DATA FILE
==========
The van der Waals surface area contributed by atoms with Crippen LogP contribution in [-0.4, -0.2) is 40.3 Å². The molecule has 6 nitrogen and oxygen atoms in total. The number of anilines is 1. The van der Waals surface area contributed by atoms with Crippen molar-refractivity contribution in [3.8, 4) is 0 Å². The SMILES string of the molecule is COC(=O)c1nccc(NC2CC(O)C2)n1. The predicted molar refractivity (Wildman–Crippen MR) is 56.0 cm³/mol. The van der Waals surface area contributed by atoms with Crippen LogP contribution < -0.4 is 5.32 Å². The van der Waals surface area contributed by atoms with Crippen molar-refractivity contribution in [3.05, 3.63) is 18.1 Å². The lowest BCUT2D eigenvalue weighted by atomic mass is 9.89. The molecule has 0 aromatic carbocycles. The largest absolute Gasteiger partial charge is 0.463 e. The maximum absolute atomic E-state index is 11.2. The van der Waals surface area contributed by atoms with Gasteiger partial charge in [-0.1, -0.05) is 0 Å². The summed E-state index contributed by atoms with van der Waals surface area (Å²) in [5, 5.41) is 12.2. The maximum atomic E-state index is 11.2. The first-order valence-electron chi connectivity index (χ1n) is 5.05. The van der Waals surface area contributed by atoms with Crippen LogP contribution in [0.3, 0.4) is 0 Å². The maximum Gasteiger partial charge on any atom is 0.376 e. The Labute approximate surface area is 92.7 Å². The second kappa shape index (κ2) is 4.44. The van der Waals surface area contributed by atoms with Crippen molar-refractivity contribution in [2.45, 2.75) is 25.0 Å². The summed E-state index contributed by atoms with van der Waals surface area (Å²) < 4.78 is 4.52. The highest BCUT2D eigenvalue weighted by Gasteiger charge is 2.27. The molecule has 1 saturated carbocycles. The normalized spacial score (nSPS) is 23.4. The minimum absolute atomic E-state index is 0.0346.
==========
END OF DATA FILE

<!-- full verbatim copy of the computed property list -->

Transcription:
The van der Waals surface area contributed by atoms with Crippen LogP contribution in [-0.4, -0.2) is 40.3 Å². The molecule has 6 nitrogen and oxygen atoms in total. The number of anilines is 1. The van der Waals surface area contributed by atoms with Crippen molar-refractivity contribution in [3.8, 4) is 0 Å². The SMILES string of the molecule is COC(=O)c1nccc(NC2CC(O)C2)n1. The predicted molar refractivity (Wildman–Crippen MR) is 56.0 cm³/mol. The van der Waals surface area contributed by atoms with Crippen LogP contribution < -0.4 is 5.32 Å². The van der Waals surface area contributed by atoms with Crippen molar-refractivity contribution in [3.05, 3.63) is 18.1 Å². The lowest BCUT2D eigenvalue weighted by atomic mass is 9.89. The molecule has 0 aromatic carbocycles. The largest absolute Gasteiger partial charge is 0.463 e. The maximum absolute atomic E-state index is 11.2. The van der Waals surface area contributed by atoms with Gasteiger partial charge in [-0.1, -0.05) is 0 Å². The summed E-state index contributed by atoms with van der Waals surface area (Å²) in [5, 5.41) is 12.2. The maximum atomic E-state index is 11.2. The first-order valence-electron chi connectivity index (χ1n) is 5.05. The van der Waals surface area contributed by atoms with Crippen LogP contribution in [0.3, 0.4) is 0 Å². The maximum Gasteiger partial charge on any atom is 0.376 e. The Labute approximate surface area is 92.7 Å². The second kappa shape index (κ2) is 4.44. The van der Waals surface area contributed by atoms with Crippen molar-refractivity contribution in [2.45, 2.75) is 25.0 Å². The summed E-state index contributed by atoms with van der Waals surface area (Å²) < 4.78 is 4.52. The highest BCUT2D eigenvalue weighted by Gasteiger charge is 2.27. The molecule has 1 saturated carbocycles. The normalized spacial score (nSPS) is 23.4. The minimum absolute atomic E-state index is 0.0346.